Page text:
Alberta Politics
Calgary-Fish Creek UCP MLA Richard Gotfried (Photo: David J. Climenhaga).

Bill to hinder COVID-negligence suits against long-term-care firms will also protect Kenney Government from scrutiny

Posted on April 23, 2021, 12:06 am
8 mins

The Kenney Government would like you to think the bill it introduced yesterday to make it hard to sue long-term-care companies for negligence causing the death from COVID-19 of anyone in their care “strikes a balance between protecting those who have dutifully followed the rules with still permitting civil action to proceed against those whose actions may have been grossly negligent.”

A key government talking point to defend Bill 70, the COVID-19 Related Measures Act, is that it is similar to legislation recently introduced in other provinces, such as British Columbia and Ontario. This leaves the impression, the government surely hopes, that this is an altruistic law based on common sense and non-partisan principles identified across Canada, even by New Democrats.

Alberta Health Minister Tyler Shandro (Photo: Alberta Newsroom/Flickr).

It is likely, though, that the United Conservative Party Government’s principal goal, beyond even the desire to defend its friends in the for-profit long-term-care business, is the powerful urge to protect itself from scrutiny while not letting anything upset its privatization applecart.

The government’s news release yesterday quoted Calgary-Fish Creek MLA Richard Gotfried, the bill’s sponsor in the Legislature and not coincidentally chair of the government’s continuing care review “advisory panel,” piously explaining that “not having any provincial legislation in place to address COVID-19 civil liability protection, given the unparalleled dedication and accountability we have seen within the sector, could undermine the provision of care and services.”

This, of course, is transparent nonsense. 

Health Minister Tyler Sandro was quoted saying much the same thing, providing members of the Fourth Estate with two backup quotes for the price of one. “The proposed legislation would ensure those delivering health services in good faith, according to public health guidance, cannot be held liable for damages due to COVID-19 spread or exposure,” he said.

This too the public will recognize it as pish-posh. 

It’s presumably because they know their arguments will carry more than a whiff of self-interest that the government of Premier Jason Kenney has pulled out all the stops to sell this bill to a suspicious public.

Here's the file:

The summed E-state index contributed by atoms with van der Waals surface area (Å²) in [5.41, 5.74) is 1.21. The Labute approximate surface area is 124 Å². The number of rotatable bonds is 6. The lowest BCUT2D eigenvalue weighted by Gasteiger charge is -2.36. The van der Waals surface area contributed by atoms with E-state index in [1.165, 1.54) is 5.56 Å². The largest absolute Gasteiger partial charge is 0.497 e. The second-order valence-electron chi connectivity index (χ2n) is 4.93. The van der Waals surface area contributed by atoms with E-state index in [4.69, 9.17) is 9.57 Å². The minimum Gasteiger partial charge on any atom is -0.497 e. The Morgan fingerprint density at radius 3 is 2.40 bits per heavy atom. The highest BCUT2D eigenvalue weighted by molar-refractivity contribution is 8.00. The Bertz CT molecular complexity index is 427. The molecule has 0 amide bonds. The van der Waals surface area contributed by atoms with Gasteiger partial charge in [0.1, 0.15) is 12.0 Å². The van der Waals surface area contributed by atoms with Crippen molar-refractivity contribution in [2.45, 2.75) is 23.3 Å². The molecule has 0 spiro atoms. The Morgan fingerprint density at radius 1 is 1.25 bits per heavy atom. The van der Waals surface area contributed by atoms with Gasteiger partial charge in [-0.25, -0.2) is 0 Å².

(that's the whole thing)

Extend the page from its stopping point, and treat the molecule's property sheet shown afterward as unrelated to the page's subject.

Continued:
Indeed, the news release included supportive quotes from Alberta Health Services CEO Verna Yiu, Covenant Health CEO Patrick Dumelie, Alberta Continuing Care Association Chair and AgeCare Health Services Inc. Vice-President Salimah Walji-Shivji, Christian Health Association of Alberta board member Wendy King, Greater Edmonton Foundation CEO Raymond Swonek, Bethany Care Society CEO Jennifer McCue, and Citadel Care Corp. CEO Gregg Ulveland. There was even one from Paul Boucher, the hapless president of the Alberta Medical Association, whose member physicians have just rejected the lousy contract the organization negotiated with the government on their behalf.

Alberta Health Services President and CEO Verna Yiu (Photo: David Cournoyer).

The key words in the news release are that the law would “extend COVID-19 civil liability protection to those in the health-care sector who have rigorously followed public-health orders and guidance throughout the pandemic.” (Emphasis added.)

The government of Alberta – and presumably those of B.C., Saskatchewan, Ontario, New Brunswick, and Nova Scotia as well – is desperately anxious that the frightening lack of government oversight that already exists in long-term-care facilities not be exposed to public scrutiny. 

As we know from bitter experience throughout the past year, terrible things happen in long-term care even when the thoroughly inadequate rules and regulations common to most Canadian provinces are followed.